This brings us back to the connection between O’Reilly and Williams and their respective lies. It seems clear that both hyped up their personal experiences to advance their careers. But O’Reilly had additional motive: building up his cult of fear. He is the Papa Bear, to use Colbert’s nickname for him, who will protect his viewers and attack his critics. According to NPR’s David Folkenflik, “O'Reilly wants to be respected and feared, while Williams wants to be respected and loved.” He explains that O’Reilly is a “human invective machine” and that his “defense of his journalism consists of going on the offensive.”

What makes O’Reilly’s particular brand of fear mongering especially dangerous is that it combines fear with intense aggression. It is not a fear meant to unite our nation under a common cause, it is a fear meant to create factions at war. The motto seems to be: “Forget the facts, but always remember your enemies.”

One of the few sources of a corrective to this fear mongering has been satirical news such as that offered by shows like the recently ended Colbert Report, where the aforementioned Stephen Colbert played a parody of a pundit based on O’Reilly. In fact, we can thank satirists like Colbert and Jon Stewart for offering Americans a healthy alternative to Fox News hype. Somewhere along the way, satirical news became more trustworthy than news calling itself “fair and balanced”.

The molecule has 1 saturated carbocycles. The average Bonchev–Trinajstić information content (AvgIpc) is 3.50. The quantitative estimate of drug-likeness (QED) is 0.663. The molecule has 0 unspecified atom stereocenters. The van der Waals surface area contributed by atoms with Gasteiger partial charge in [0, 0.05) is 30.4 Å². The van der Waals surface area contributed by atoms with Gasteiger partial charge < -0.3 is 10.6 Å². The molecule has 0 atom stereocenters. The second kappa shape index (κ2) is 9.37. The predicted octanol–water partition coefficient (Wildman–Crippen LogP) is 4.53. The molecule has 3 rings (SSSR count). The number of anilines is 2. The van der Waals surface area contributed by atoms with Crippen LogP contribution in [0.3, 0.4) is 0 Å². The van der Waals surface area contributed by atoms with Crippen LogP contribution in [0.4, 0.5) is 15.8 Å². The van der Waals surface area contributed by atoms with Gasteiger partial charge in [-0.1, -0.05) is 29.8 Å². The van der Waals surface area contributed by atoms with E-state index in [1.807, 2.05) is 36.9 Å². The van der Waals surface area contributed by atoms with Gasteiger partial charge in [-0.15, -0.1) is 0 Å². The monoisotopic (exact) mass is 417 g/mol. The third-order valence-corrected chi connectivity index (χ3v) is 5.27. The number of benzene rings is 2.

On the last week of his show, Colbert discussed how O’Reilly was dismissing the findings of “The Torture Report,” since the facts in the report didn’t support his worldview. In a final segment of “Formidable Opponent," in which the "real" Stephen Colbert debates the parody Colbert, the two Colberts watched a clip of the Fox News host defending the use of torture as a way to protect Americans.

It was in the midst of this segment that Colbert dropped a real zinger:

"Oh, I am going to miss that good man," Colbert says after watching the clip.

"Stephen, he's not going off the air," the other Colbert replies. "You are!"

"Yeah," says Colbert. "But no one’s going to pay me to watch him anymore, so fuck that noise!"

Colbert may not be being paid to watch O’Reilly anymore, but it seems clear that we all need to pay attention to his show and the impact it has on public perceptions. It all makes the original use of “if it bleeds, it leads” seem really quite quaint. Today’s TV news media has amped up the fear factor of news to a whole new level. One where fear is taken for granted, and reason is ridiculed.

By Sophia A. McClennen

Sophia A. McClennen is Professor of International Affairs and Comparative Literature at the Pennsylvania State University. She writes on the intersections between culture, politics, and society. Her latest book is "Trump Was a Joke: How Satire Made Sense of a President Who Didn't."